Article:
Nov. 16 (Bloomberg) -- The nickel market is heading for oversupply by 2013 on current projections, prompting a decline in prices, said research firm Brook Hunt.
“We are apparently heading towards oversupply by 2013, but it won’t be anywhere near as much as” expected because of the potential for project delays, Andrew Mitchell, an analyst at Addlestone, England-based Brook Hunt, a Wood Mackenzie company, told the New Caledonia Nickel Conference.
Nickel is the second-best performer of the six main metals traded on the London Metal Exchange this year, driven by rebounding demand from stainless steel makers. The market is expected to return to a “small” supply surplus in 2011, UBS AG said last month in a report.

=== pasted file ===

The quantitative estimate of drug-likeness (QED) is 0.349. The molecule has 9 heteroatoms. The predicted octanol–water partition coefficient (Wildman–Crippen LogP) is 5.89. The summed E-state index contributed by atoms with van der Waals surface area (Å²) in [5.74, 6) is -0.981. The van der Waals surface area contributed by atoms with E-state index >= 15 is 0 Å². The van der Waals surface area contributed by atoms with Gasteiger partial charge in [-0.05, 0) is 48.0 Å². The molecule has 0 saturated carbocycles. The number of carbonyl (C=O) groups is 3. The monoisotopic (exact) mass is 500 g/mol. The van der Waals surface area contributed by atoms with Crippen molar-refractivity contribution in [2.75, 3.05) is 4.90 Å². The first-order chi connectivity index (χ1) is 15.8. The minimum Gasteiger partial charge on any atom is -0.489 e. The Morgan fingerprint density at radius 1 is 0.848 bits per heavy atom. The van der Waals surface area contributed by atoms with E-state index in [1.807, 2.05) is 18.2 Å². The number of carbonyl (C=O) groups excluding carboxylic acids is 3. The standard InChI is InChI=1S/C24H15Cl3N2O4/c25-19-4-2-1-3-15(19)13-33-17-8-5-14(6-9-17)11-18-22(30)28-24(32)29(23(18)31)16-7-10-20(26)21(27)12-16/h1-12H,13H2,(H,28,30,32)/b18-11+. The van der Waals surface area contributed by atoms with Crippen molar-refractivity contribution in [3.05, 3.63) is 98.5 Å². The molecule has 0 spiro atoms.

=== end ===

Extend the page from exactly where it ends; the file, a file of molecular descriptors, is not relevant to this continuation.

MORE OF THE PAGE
Prices may drop to $6 a pound, or $13,224 a metric ton, to $7 a pound by 2013, Mitchell said. Nickel futures on the London Metal Exchange traded at $22,350 a ton at 11:18 a.m. Sydney time.
Projects using high pressure acid leaching technology “account for half the projected increase in nickel supply and that if they fail - or are an economic failure - the supply demand outlook would be radically altered,” said Alan Heap, managing director of global commodity analysis at Citigroup Inc., in a Nov. 8 report. The technology treats laterite ore, which is harder to process than other nickel ores, using sulfuric acid at high temperatures and pressures.
To contact the reporter on this story: Elisabeth Behrmann in Sydney at firstname.lastname@example.org
To contact the editor responsible for this story: Keith Gosman at email@example.com